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Author: Munasib, Abdul
Resulting in 6 citations.
1. Andrew, Mark
Haurin, Donald R.
Munasib, Abdul
Explaining the Route to Owner-Occupation: A Transatlantic Comparison
Journal of Housing Economics 15,3 (September 2006): 189-216.
Also: http://www.sciencedirect.com/science/article/pii/S1051137706000180#
Cohort(s): NLSY79
Publisher: Elsevier
Keyword(s): British Household Panel Survey (BHPS); Cross-national Analysis; Home Ownership; Income; Modeling, Hazard/Event History/Survival/Duration; Wealth

This paper compares the transition of young adults from renting to first-time homeownership in Britain and the U.S. By adopting a common theoretical and methodological framework, we identify behavioural similarities and differences in transitions in the two countries. We find that the higher ownership rates among British young adults are caused by quicker transitions and our study sheds light on which factors contribute to this difference. We use British and U.S. longitudinal data sets for the analysis and a relative risk Cox hazard model in the empirical work. Although there are behavioural similarities in attaining first-time homeownership with regard to the demographic and housing market variables, there are substantial differences in the two populations’ responses to income and wealth, where we find that young adults’ transitions to homeownership in Britain are more responsive.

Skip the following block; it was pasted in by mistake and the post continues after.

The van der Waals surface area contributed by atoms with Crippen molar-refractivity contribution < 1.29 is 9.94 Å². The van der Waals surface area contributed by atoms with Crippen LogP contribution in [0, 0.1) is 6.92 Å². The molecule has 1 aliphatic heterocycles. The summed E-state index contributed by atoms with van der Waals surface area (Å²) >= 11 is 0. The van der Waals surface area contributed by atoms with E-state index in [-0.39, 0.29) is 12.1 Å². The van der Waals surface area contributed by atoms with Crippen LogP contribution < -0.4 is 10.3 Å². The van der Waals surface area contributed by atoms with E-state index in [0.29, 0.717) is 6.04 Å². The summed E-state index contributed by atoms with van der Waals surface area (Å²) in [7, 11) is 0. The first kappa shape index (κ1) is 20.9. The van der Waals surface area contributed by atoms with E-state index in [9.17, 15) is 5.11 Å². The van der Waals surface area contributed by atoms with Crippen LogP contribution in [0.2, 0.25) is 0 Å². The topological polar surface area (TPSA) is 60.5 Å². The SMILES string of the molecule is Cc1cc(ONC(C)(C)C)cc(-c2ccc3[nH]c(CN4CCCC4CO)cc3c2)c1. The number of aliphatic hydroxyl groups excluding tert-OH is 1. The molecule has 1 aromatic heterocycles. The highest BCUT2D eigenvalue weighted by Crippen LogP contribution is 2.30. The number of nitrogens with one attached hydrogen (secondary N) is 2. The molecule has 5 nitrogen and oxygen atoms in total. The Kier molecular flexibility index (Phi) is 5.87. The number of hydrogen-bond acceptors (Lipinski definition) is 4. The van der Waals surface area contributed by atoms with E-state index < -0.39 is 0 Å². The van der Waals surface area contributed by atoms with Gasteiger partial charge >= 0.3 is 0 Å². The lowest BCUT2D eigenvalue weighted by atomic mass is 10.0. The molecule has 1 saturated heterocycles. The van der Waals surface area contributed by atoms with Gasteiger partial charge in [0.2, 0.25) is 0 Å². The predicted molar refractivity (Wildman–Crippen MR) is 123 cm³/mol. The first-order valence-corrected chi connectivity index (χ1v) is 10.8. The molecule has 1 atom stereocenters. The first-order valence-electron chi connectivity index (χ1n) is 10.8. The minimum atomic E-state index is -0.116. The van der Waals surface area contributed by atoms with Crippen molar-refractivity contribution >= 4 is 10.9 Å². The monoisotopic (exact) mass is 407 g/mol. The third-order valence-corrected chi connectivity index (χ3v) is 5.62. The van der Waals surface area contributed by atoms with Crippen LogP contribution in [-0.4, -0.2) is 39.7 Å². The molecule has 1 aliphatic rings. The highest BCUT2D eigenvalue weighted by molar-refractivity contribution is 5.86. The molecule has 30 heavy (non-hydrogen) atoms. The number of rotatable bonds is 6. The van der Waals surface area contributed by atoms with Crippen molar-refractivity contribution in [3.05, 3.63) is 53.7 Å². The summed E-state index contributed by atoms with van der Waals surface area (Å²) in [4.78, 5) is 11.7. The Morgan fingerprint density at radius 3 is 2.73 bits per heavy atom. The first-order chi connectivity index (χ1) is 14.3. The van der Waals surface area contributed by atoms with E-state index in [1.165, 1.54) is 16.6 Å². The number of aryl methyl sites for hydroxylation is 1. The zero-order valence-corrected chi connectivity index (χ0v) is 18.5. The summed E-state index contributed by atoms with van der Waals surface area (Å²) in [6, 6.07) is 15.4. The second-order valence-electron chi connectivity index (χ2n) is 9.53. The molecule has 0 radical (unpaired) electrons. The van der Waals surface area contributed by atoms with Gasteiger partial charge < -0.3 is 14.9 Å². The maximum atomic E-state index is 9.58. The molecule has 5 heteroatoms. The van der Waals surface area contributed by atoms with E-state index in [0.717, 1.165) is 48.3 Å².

Bibliography Citation
Andrew, Mark, Donald R. Haurin and Abdul Munasib. "Explaining the Route to Owner-Occupation: A Transatlantic Comparison." Journal of Housing Economics 15,3 (September 2006): 189-216.
2. Bhattacharya, Samrat
Munasib, Abdul
Can Too Much TV Ground You for Life? Television and Child Outcomes
Working Paper, Department of Economics and Legal Studies in Business, Oklahoma State University - Stillwater, April 2007
Cohort(s): Children of the NLSY79
Publisher: Department of Economics and Legal Studies in Business, Oklahoma State University - Stillwater
Keyword(s): Academic Development; Behavior Problems Index (BPI); Body Mass Index (BMI); Child Health; Child Self-Administered Supplement (CSAS); Computer Use; Modeling, Fixed Effects; Peabody Individual Achievement Test (PIAT- Math); Peabody Individual Achievement Test (PIAT- Reading); Siblings; Television Viewing; Weight

Permission to reprint the abstract has not been received from the publisher.

The number of hours a typical child watches the television is almost double the suggested guideline by American Academy of Pediatrics (AAP). A very large number of studies have claimed an adverse effect of television on children and teenagers. In this paper, we use The National Longitudinal Survey (NLS), a rich, nationally representative data set that allows us to observe the inter-temporal variations in television viewing behavior and the child outcome measures. Unlike the previous studies, we account for unobservables at the family and the child level, and find that hours of television viewing does not have any effect on Body Mass Index, or reading and mathematics test scores. Only in case of behavioral problems television does have an adverse effect, but the magnitude is small. Despite the conventional wisdom and the ongoing populist movement towards proactive policies, these findings suggest that an emphasis on policies based on existing studies may be premature.